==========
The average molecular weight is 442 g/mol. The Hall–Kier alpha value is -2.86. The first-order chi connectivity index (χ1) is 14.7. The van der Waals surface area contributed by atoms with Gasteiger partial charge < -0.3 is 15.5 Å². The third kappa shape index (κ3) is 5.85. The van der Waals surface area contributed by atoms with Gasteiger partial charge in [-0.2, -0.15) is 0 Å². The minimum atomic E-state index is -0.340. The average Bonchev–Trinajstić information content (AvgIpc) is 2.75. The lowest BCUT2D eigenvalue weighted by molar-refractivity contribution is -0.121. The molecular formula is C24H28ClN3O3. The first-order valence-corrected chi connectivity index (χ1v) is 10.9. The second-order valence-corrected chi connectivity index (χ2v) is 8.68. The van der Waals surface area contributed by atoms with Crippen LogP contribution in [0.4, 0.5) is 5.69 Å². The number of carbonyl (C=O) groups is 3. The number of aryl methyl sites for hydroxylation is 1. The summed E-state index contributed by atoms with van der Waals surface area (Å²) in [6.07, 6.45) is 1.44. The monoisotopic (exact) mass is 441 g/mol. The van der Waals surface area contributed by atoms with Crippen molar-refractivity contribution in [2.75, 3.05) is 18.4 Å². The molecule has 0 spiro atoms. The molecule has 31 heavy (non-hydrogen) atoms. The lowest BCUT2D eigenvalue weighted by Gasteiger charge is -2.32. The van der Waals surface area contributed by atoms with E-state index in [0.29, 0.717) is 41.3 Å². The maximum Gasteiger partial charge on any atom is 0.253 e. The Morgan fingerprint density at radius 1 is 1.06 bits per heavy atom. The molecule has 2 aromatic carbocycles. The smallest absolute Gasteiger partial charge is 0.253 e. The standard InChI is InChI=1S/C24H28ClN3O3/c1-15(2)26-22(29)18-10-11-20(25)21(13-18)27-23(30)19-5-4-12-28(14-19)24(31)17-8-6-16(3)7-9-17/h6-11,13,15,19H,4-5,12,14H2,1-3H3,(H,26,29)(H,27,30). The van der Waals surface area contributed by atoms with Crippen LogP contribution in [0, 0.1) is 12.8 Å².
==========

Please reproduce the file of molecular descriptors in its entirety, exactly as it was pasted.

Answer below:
The average molecular weight is 442 g/mol. The Hall–Kier alpha value is -2.86. The first-order chi connectivity index (χ1) is 14.7. The van der Waals surface area contributed by atoms with Gasteiger partial charge < -0.3 is 15.5 Å². The third kappa shape index (κ3) is 5.85. The van der Waals surface area contributed by atoms with Gasteiger partial charge in [-0.2, -0.15) is 0 Å². The minimum atomic E-state index is -0.340. The average Bonchev–Trinajstić information content (AvgIpc) is 2.75. The lowest BCUT2D eigenvalue weighted by molar-refractivity contribution is -0.121. The molecular formula is C24H28ClN3O3. The first-order valence-corrected chi connectivity index (χ1v) is 10.9. The second-order valence-corrected chi connectivity index (χ2v) is 8.68. The van der Waals surface area contributed by atoms with Crippen LogP contribution in [0.4, 0.5) is 5.69 Å². The number of carbonyl (C=O) groups is 3. The number of aryl methyl sites for hydroxylation is 1. The summed E-state index contributed by atoms with van der Waals surface area (Å²) in [6.07, 6.45) is 1.44. The monoisotopic (exact) mass is 441 g/mol. The van der Waals surface area contributed by atoms with Crippen molar-refractivity contribution in [2.75, 3.05) is 18.4 Å². The molecule has 0 spiro atoms. The molecule has 31 heavy (non-hydrogen) atoms. The lowest BCUT2D eigenvalue weighted by Gasteiger charge is -2.32. The van der Waals surface area contributed by atoms with E-state index in [0.29, 0.717) is 41.3 Å². The maximum Gasteiger partial charge on any atom is 0.253 e. The Morgan fingerprint density at radius 1 is 1.06 bits per heavy atom. The molecule has 2 aromatic carbocycles. The smallest absolute Gasteiger partial charge is 0.253 e. The standard InChI is InChI=1S/C24H28ClN3O3/c1-15(2)26-22(29)18-10-11-20(25)21(13-18)27-23(30)19-5-4-12-28(14-19)24(31)17-8-6-16(3)7-9-17/h6-11,13,15,19H,4-5,12,14H2,1-3H3,(H,26,29)(H,27,30). The van der Waals surface area contributed by atoms with Crippen LogP contribution in [0, 0.1) is 12.8 Å².